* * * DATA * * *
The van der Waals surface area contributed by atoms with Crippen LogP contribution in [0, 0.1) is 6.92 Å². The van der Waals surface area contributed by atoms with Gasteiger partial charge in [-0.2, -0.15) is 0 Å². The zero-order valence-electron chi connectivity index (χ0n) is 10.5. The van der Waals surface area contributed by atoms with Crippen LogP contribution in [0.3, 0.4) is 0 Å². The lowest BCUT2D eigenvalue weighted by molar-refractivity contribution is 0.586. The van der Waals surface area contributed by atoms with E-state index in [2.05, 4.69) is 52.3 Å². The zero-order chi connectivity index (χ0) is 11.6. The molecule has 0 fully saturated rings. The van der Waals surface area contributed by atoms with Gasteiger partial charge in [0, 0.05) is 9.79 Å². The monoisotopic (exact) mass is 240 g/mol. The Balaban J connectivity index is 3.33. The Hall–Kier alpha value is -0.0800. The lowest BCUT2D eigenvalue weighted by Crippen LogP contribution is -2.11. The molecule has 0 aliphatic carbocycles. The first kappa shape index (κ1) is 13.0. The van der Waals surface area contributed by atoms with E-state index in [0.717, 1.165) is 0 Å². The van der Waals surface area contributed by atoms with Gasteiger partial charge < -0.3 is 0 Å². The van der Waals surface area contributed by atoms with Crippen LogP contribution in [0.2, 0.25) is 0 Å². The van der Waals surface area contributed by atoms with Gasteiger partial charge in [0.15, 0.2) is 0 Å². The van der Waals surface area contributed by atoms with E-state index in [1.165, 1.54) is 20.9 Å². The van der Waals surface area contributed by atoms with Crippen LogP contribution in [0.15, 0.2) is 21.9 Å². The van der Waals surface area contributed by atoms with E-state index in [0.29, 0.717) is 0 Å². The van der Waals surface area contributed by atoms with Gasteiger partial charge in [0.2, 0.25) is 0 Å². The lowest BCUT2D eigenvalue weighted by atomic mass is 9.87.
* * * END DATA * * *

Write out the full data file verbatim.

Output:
The van der Waals surface area contributed by atoms with Crippen LogP contribution in [0, 0.1) is 6.92 Å². The van der Waals surface area contributed by atoms with Gasteiger partial charge in [-0.2, -0.15) is 0 Å². The zero-order valence-electron chi connectivity index (χ0n) is 10.5. The van der Waals surface area contributed by atoms with Crippen LogP contribution in [0.3, 0.4) is 0 Å². The lowest BCUT2D eigenvalue weighted by molar-refractivity contribution is 0.586. The van der Waals surface area contributed by atoms with E-state index in [2.05, 4.69) is 52.3 Å². The zero-order chi connectivity index (χ0) is 11.6. The molecule has 0 fully saturated rings. The van der Waals surface area contributed by atoms with Gasteiger partial charge in [0, 0.05) is 9.79 Å². The monoisotopic (exact) mass is 240 g/mol. The Balaban J connectivity index is 3.33. The Hall–Kier alpha value is -0.0800. The lowest BCUT2D eigenvalue weighted by Crippen LogP contribution is -2.11. The molecule has 0 aliphatic carbocycles. The first kappa shape index (κ1) is 13.0. The van der Waals surface area contributed by atoms with E-state index in [0.717, 1.165) is 0 Å². The van der Waals surface area contributed by atoms with Gasteiger partial charge < -0.3 is 0 Å². The van der Waals surface area contributed by atoms with Crippen LogP contribution in [0.2, 0.25) is 0 Å². The van der Waals surface area contributed by atoms with Gasteiger partial charge in [0.15, 0.2) is 0 Å². The van der Waals surface area contributed by atoms with E-state index in [1.165, 1.54) is 20.9 Å². The van der Waals surface area contributed by atoms with Crippen LogP contribution in [0.15, 0.2) is 21.9 Å². The van der Waals surface area contributed by atoms with E-state index in [0.29, 0.717) is 0 Å². The van der Waals surface area contributed by atoms with Gasteiger partial charge in [0.2, 0.25) is 0 Å². The lowest BCUT2D eigenvalue weighted by atomic mass is 9.87.